Ending Thoughts

I really like this technique.  It let’s me dynamically change the column names, yet still use those to link them into my data model tables.  But even more I like the ability that, with a minor edit to the M code, I can keep my workbook from being littered with extra queries.  :)

Using Non-Contiguous Data Ranges in Power Query

One of the methods we use when building business solutions is creating specific input sheets for our models, as it separates our data from our business logic and ultimately our reporting layers.  This strategy is a key piece of building stable models, and is one of the fundamental things I teach when I’m leading modelling courses.  (For more information on having me at your site, click here.)  Since many data entry points consist of non-continguous ranges in Excel, it make sense to look at how using non-contiguous data ranges in Power Query can help us in our modelling.

To that end, in today’s blog post, I’m going to look at a technique to take a standard data entry worksheet and turn it into a data source, which can then be linked in to the model (or just used as the basis of reports.)  This is ideal, as we then only have one place to update our data for our solution.

Background:

What we’re going to start with is this:

image

A few key things you might want to know are:

  • You can download the sample file from this link if you want to follow along.
  • This is hypothetical budget data for golf rounds.
  • All the data entry cells are light green (I tell my users “Green means go” and they are now conditioned to stay away from anything that isn’t that light green colour.
  • The year in cell B1, when changed, will update all of the headers on the input sheet to the current year

Now, what I’d like to do is un-pivot this data into a useable table.  If I could do that, then I’d be able to use it in any of many methods, such as PivotTable, PivotCharts, charts or VLOOKUP solutions.

The initial setup

Your first temptation might be to layer a table over the data.  I’ve got a few reasons why I don’t want to do that:

  1. If I did layer a table over my input form it would lose the intuitive “enter data here” setup that I worked so hard to create.  Users would end up with a banded table that didn’t indicate where data should go.  That’s not ideal.
  2. If I set up the table with headers in row 3, it would convert the dates to hard numbers, thereby blowing apart the ability to easily update the dynamic column headers next year.  That would defeat the purpose of making the input sheet dynamic in the first place.
  3. If I set up the table with headers above that, I’d end up with a bunch of ugly Column1, Column2 headers.  I suppose I could hide them, but again, my table would blow apart my formatting as mentioned in 1.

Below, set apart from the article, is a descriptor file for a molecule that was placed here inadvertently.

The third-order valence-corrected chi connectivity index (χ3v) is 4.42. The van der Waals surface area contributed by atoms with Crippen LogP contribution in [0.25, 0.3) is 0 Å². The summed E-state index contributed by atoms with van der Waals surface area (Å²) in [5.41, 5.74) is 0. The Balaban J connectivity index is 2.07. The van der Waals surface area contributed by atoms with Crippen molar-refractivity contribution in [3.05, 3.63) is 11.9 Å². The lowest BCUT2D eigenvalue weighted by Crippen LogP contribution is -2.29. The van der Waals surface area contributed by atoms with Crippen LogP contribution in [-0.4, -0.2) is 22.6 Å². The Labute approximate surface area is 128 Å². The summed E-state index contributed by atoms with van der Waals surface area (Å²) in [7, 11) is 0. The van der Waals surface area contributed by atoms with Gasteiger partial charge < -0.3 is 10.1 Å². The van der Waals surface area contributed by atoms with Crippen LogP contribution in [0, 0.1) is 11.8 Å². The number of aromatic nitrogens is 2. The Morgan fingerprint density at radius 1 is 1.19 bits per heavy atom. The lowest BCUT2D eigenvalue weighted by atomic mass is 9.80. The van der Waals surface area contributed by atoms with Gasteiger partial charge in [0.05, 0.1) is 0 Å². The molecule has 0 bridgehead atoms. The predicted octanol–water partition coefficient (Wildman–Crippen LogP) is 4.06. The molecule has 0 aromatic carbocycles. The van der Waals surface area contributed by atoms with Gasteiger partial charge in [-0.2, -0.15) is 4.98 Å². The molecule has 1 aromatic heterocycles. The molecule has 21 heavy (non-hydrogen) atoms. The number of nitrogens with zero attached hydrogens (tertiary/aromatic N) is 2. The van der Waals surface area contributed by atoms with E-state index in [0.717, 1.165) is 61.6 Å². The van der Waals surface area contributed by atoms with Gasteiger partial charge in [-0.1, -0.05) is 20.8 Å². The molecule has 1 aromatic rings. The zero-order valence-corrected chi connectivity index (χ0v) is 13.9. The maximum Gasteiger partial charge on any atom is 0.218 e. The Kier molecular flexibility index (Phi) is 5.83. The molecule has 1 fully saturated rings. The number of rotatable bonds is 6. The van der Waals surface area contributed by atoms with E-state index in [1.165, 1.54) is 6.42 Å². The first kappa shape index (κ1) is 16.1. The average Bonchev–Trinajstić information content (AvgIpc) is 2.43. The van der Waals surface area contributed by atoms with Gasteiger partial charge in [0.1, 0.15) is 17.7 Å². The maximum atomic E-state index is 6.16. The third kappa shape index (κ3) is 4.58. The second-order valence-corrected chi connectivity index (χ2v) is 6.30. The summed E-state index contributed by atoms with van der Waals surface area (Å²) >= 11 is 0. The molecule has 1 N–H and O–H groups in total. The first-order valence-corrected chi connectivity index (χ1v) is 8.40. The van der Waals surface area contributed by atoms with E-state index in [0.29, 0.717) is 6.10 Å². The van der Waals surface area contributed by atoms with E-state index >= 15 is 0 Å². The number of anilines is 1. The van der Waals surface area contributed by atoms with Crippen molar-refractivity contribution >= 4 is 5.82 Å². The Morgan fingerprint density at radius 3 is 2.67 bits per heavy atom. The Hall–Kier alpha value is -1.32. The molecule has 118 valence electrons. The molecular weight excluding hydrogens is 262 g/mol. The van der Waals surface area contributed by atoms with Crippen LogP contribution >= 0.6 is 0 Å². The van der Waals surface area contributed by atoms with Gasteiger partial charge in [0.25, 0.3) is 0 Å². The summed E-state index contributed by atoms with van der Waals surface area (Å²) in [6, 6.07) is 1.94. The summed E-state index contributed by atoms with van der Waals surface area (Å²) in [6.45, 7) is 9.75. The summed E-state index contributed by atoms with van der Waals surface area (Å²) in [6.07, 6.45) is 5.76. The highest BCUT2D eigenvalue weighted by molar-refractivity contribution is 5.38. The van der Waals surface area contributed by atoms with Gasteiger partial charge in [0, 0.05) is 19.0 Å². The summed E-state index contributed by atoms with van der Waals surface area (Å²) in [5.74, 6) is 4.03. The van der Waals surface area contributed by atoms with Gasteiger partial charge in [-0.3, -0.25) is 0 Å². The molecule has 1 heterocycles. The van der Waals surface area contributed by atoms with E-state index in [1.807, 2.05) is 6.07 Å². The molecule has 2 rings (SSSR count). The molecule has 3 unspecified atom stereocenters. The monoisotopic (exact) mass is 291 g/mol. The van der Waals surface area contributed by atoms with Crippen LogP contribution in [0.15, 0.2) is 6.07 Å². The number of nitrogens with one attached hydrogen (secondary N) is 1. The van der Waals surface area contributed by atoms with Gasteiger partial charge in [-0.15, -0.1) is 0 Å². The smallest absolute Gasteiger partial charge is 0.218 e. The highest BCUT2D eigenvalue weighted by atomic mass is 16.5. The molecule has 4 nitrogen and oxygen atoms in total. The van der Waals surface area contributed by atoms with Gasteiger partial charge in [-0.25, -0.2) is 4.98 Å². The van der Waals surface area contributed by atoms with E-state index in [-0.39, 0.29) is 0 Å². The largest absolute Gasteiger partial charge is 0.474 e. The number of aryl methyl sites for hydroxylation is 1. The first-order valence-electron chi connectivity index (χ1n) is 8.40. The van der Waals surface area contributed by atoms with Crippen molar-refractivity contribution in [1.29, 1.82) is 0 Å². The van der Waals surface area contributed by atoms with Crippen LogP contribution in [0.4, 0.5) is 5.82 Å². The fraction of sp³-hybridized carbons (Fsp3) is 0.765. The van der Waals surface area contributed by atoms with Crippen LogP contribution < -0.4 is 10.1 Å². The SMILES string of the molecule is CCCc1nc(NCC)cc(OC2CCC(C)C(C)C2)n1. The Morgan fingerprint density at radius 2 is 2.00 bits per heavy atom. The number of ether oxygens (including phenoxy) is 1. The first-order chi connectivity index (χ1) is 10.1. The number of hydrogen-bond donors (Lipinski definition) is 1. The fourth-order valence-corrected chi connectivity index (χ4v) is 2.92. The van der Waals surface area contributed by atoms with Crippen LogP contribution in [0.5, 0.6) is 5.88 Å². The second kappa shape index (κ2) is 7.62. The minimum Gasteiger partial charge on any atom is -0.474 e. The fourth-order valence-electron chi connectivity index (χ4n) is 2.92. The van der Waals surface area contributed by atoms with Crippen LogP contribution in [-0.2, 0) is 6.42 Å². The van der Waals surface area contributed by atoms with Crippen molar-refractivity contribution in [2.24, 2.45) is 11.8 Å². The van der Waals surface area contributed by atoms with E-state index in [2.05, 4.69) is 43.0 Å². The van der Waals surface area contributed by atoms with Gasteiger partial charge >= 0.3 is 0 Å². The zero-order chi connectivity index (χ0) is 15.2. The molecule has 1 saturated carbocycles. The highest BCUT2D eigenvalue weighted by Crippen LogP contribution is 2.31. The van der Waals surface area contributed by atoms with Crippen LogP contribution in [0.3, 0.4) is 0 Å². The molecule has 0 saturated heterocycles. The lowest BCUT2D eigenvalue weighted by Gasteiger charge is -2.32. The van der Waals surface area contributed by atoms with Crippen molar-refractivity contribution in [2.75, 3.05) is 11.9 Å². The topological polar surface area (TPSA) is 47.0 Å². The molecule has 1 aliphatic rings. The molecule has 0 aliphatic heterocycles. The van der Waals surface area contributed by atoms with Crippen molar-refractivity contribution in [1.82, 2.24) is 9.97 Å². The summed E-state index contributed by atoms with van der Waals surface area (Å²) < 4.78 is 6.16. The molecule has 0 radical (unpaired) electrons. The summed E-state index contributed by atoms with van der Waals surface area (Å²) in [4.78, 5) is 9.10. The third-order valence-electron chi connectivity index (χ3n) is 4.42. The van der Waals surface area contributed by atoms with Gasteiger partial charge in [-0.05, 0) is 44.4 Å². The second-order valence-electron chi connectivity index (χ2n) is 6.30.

So no… that’s not what I’m after.  So now what…?

There’s actually a few different ways to handle this.  I’ll look at some others in later blog posts, but for now let’s piggyback on the technique about using named ranges that I covered in my last post.

Creating the Named Range

The first thing I’m going to do is create a named range (not a Table) to cover the entire range that holds my budget data: A3:N22.  That includes the headers, all blank rows ,and all data right up to the totals on the right and bottom.  The reason for this is that, should I end up adding any new categories later by inserting rows or columns, it’s fairly likely that I’ll be doing it before the totals, so they’ll get picked up.  (It’s not quite the auto-expansion feature of a table, but it’s the best I’m going to get with a named range.)

So I created my named range and give it a sensible name like rngBudgetData.

Pulling the data into Power Query

Now let’s look at the easiest way to get our named range into Power Query.

If we click a single cell in our data range, then told Power Query to get the data from a Table, we’d be given a range for that expanded to cover only the contiguous block of data.  Because we’ve got blank rows in our data, that wouldn’t really work for us.  For example, assume we click B3, then tell Power Query to pull data From Table.  We’d be given the range A12:N15, as shown below.

image

Alternately, we could create a blank query, then type =Excel.CurrentWorkbook() in the formula bar, and choose our table, as outlined in the last blog post:

image

Okay, so that WOULD work.  As it turns out though, there is still yet another way to do this:

  • From the Name drop down in Excel, select the rngBudgetData named range

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  • A3:N22 will now be selected, so go to Power Query –> From Table

And look at that, we’re now in Power Query using our named range!

The secret to this is, in order for Power Query to pull in the named range, the entire named range must be selected.  If that happens, Excel will grab it as the Power Query source.  If you’re using named ranges that cover contiguous blocks of data, and you click somewhere in that block of data, then Power Query very well may grab your entire named range.  So long as the auto selection boundaries line up with your named range you should be good.  But in the case of my data, those blank rows blow that apart, which is why I selected it from the name drop-down first.

(It is worth noting that if a named range and a table’s boundaries match exactly, the Table will be used as the Power Query source, not the named range.)

Manipulating the data in Power Query – Issue 1